3. Gather supporting documents: You will need to provide documents such as your passport, educational certificates, and proof of work experience.
  4. Complete the application form: Fill out the work permit application form and make sure you provide accurate and complete information.
  5. Pay the application fee: There is a cost associated with applying for a Canadian work permit. The amount of the fee varies based on the kind of work permit and the place where you submit your application.
  6. Submit the application: Once you have filled out the application form and collected all the necessary documents, submit your application to the designated visa office or through the online portal.
  7. Wait for a decision: It can take several weeks or even months to process an application for a Canadian work permit. During this time, the visa officer might need more information from you or might set up an interview with you.

If I Have A Canadian Job Offer, Am I Eligible To Apply For A Work Permit?

Remember that there is no assurance that your work visa application will be approved, even if you have a job offer and complete the eligibility requirements. You might be qualified to apply for an employer-specific work permit if a Canadian firm has offered you a position.

You must typically have a job offer from a Canadian employer that has acquired a favorable Labour Market Impact Assessment (LMIA) from Employment and Social Development Canada (ESDC) or is excluded from the LMIA requirement to be qualified to apply for an employer-specific work visa.

Can I include my family on my work permit application?

Yes, you can list your family members on your work visa application in some scenarios.

Your spouse or partner (if any) and any dependent children may be permitted to join you in Canada and attend school there if you are seeking a working visa that an employer supports and the job offer is for a skilled position.

How can I include my spouse and my children on my work permit application?

If you wish to have your partner and dependent children included on your work permit application, you can indicate this on the form. You will need to provide their information, such as their full name, date of birth, and how they are related to you.

If your spouse or children also need a visa to enter Canada, they must apply for a temporary resident visa or electronic travel authorization (ETA) on their own. You can submit their visa applications with yours, or they can complete the process online at a later date.

How much does it cost to get a work permit?

Here are some general guidelines for the fees associated with Canadian work permits:

  1. Employer-specific work permits: The processing fee for an employer-specific work permit is CAD 155.
  2. Open work permits: The processing fee for an open work permit is CAD 100.
  3. International Experience Canada (IEC) work permits: The fee for an IEC work permit is CAD 255.


There may be additional fees for biometric information (CAD 85 per person) or a medical exam (costs vary depending on the country) with all these permits.

What Documents are Required to Apply for a Canadian Work Permit?

  1. A valid passport or travel document
  2. A job offer letter
  3. Proof of education and/or work experience
  4. Copy of Labour Market Impact Assessment (LMIA).
  5. Biometrics for Canadian work permits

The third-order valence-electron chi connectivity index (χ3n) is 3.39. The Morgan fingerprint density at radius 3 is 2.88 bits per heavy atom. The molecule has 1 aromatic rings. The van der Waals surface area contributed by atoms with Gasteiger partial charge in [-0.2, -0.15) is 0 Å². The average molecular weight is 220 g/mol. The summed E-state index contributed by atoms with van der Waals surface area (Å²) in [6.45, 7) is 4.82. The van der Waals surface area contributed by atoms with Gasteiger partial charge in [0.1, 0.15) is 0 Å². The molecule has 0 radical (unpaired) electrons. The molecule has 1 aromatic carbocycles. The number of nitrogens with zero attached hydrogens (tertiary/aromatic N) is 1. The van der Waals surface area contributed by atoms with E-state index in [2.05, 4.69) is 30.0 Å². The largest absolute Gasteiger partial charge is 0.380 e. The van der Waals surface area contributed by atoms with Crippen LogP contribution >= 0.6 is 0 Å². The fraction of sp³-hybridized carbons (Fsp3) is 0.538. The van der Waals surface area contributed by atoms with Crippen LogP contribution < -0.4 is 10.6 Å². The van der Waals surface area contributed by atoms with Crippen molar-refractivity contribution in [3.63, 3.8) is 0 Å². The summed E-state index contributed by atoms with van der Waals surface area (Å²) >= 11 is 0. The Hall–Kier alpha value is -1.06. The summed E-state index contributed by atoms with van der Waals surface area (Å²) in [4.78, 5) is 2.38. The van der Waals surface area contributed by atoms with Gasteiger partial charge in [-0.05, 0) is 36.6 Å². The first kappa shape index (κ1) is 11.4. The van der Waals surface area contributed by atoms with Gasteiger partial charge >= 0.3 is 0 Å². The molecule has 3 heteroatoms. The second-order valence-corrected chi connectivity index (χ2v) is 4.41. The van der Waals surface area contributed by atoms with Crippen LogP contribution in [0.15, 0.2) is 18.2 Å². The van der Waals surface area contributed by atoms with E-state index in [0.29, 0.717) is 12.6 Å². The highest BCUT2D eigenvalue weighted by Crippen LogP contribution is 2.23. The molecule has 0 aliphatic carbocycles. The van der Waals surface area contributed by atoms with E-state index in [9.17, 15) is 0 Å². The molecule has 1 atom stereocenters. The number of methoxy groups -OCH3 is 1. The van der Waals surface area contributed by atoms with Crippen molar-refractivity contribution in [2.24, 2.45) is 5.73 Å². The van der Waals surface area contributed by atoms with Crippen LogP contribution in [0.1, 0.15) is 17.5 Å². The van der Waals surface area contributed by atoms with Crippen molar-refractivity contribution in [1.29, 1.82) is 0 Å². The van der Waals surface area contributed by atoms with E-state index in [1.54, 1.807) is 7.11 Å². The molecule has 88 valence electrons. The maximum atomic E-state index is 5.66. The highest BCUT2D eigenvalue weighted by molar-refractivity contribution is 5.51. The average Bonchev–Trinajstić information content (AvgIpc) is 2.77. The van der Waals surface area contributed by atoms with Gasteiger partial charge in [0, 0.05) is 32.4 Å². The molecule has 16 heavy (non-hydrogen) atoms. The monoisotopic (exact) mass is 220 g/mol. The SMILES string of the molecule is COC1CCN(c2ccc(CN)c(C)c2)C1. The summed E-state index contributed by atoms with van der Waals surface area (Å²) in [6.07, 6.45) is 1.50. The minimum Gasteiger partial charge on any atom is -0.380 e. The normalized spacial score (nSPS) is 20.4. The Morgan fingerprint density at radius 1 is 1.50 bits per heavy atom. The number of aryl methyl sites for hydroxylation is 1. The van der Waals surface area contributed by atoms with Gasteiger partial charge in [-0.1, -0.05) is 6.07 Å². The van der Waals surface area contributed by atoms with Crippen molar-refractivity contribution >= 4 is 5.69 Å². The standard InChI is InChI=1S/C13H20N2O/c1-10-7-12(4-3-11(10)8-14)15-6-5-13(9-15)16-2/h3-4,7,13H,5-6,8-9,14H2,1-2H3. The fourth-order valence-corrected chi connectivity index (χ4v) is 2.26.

6. Medical exam for Canadian work permit
  7. Police clearances for Canadian work permits
  8. A completed application form
  9. Application fee
  10. Marriage certificate (if applicable)
  11. Evidence of financial means

What is the processing time of a work permit application?

A Canadian work permit application may be processed in a few weeks or several months. For instance, a conventional work permit application typically takes 2 to 4 months, whereas a Global Talent Stream work visa application may take 2 weeks.

Reasons A Work Permit Application is Refused

There are several reasons why a work permit application may be refused by Canadian immigration authorities. Here are some common reasons:

  • Inadmissibility: If an individual is deemed to be ineligible to enter Canada due to criminal or medical problems, or any other reason, their application for a work permit may be denied.
  • Insufficient documentation: If an applicant doesn’t give all the required paperwork to back up their work permit request, or if the documents given are not full or exact, their application may be denied.
  • Failure to meet eligibility requirements: If an applicant does not fulfill the criteria necessary for the kind of work permit they are trying to obtain, their application could be denied.
  • Labour market concerns: If the Canadian government determines that there are enough Canadian workers available to fill the job position, they may deny an application for a work permit.
  • Security concerns: If an applicant is deemed to be a security risk or a threat to Canadian society, their application may be refused.
  • Financial concerns: If an applicant does not have enough money to support themselves and their family while in Canada, their application may be refused.

What is LMIA?

LMIA is required for the Temporary Foreign Worker Program

A Labour Market Impact Assessment (LMIA) is for employers to certify to the Government of Canada that hiring foreign workers will not adversely affect Canada’s existing workforce. The Federal Department of Employment and Social Development (ESDC) aims to ensure that the hiring of foreign workers does not crowd out existing Canadian workers or put downward pressure on wages.

Free trade agreements such as the former North American Free Trade Agreement, which is now known as the Canada-United States-Mexico Agreement, or CUSMA, have resulted in a variety of LMIA-exempt work permits. Foreign workers can apply for a work permit through these free trade agreements without their employer needing an LMIA. Working holidays, post-graduate work permits, and open spousal work permits are among the options available to foreign workers who do not yet have a job offer in addition to these employer-sponsored work permits. The International Mobility Program (IMP) covers workers who do not require an LMIA.